Book Review: All The Light We Cannot See by Anthony Doerr
All The Light We Cannot See by Anthony Doerr is a historical fiction spanning a ten year period of the lead up to and duration of World War II. It predominantly follows two characters and their experiences during this time. Werner Pfennig is an orphan from the coal mining district of Zollverein, Germany who is recruited into the Hitler Youth due to his talent and reputation for working with radios and mathematics. Marie-Laure LeBlanc is a blind Parisian girl being raised by her father, who is forced to flee her home in an attempt to escape invasion by the Germans. This book follows Werner and Marie-Laure’s lives during this time, before they both ultimately end up in the French town of Saint-Malo on the 7th of August 1944 while the whole city burns to the ground.
The book is broken into 12 sections, each focused on a particular year with a total of 530 pages. The subject matter, language, detail and character development suggest it is targeted at more of an adult audience, despite the young ages of the main characters. First published in 2014, All The Light We Cannot See has won numerous accolades, including the 2015 Pulitzer Prize and the 2015 Andrew Carnegie Medal for Excellence in Fiction.
A detailed account of the lives of two young children, growing into young adults during one humanity’s darkest times in modern history. Werner and Marie-Laure are on two separate sides of one of the deadliest conflicts between mankind, both trying to understand the world in which they are living.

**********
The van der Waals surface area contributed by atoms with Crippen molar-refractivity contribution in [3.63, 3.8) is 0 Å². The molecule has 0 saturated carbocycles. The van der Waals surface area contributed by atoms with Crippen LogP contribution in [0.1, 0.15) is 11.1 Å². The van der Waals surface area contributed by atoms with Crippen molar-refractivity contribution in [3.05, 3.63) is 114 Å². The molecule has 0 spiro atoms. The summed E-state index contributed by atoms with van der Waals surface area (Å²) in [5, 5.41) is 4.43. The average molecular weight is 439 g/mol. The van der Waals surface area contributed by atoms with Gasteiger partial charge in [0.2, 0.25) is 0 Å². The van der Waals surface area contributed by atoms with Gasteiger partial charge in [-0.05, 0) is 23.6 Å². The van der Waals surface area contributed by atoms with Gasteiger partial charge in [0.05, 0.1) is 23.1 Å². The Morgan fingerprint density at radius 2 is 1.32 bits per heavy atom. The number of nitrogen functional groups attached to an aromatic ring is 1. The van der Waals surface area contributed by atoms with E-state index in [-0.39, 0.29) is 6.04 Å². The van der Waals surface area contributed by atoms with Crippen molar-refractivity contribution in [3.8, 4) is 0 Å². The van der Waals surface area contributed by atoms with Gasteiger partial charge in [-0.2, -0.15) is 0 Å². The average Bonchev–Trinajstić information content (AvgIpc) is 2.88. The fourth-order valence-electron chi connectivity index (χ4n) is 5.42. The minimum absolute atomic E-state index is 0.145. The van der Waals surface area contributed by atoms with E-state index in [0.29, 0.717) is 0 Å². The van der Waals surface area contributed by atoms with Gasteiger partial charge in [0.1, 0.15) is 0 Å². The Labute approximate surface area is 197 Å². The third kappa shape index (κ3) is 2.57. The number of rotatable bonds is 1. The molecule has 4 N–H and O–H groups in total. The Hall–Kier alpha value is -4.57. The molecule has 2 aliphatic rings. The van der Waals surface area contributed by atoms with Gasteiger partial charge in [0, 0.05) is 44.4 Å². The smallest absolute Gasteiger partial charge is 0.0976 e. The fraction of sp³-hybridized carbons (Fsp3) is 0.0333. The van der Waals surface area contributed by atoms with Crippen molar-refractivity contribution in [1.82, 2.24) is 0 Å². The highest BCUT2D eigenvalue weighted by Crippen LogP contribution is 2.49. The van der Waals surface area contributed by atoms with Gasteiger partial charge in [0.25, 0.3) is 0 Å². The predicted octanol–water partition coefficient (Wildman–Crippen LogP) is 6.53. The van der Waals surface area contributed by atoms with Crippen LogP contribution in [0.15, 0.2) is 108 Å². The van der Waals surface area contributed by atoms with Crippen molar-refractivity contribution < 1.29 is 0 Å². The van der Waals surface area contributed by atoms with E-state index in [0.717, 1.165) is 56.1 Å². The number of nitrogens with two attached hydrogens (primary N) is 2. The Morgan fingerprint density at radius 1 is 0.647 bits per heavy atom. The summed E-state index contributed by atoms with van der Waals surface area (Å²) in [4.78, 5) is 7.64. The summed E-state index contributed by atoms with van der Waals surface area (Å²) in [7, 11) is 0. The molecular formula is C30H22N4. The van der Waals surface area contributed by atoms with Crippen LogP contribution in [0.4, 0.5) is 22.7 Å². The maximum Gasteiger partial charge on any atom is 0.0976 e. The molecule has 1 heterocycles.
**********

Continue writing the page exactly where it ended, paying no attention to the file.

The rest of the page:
Anthony Doerr is a master story-teller, his character development, attention to detail and delicate weaving of such a beautiful and horrifying story is nothing short of amazing.
This book is structured in a way that allows it to be both detailed and fast paced. Each chapter is probably one to two pages maximum, but filled with specifically chosen details that keep the reader enthralled. I definitely lost sleep while reading All The Light We Cannot See, it captured my attention as it it were a thriller and I couldn’t stop turning the pages.
While Werner and Marie-Laure are the main protagonists of this book, the minor characters are just as detailed and play an important role in building and connecting the story. One of the things I loved about All The Light We Cannot See was the delicate interweaving of the characters experiences, so detailed and layered and intimate were the intersections in the characters lives. I couldn’t predict where this book was going to end up and it was such a bittersweet experience reading the final page.
A tip I will mention is that you really need to pay attention to the date and year of each of the twelve sections. It does jump around as the story unfolds and if you are not paying attention to where in the story you are it can get confusing. I definitely made this mistake in the beginning as my eagerness to keep reading about the characters mean’t I didn’t pay attention to where I was in the timeline.
This was one of the most beautifully crafted stories I have ever read, and that is coming from someone who secretly loves over the top fantasy,romance and action (all of which this book is not). However the writing alone was magical, and the detailed, delicately woven story it revealed will stay with me for a long time. I love history and this book provided plenty, from an angle I had not yet experienced.
I feel like the first book review I post on this blog should be more educated, thought provoking and critical (I don’t know why, unrealistic expectations?) however I honestly cannot fault this book. I would recommend adding it to your to be read list.
All The Light We Cannot See is a 5 out of 5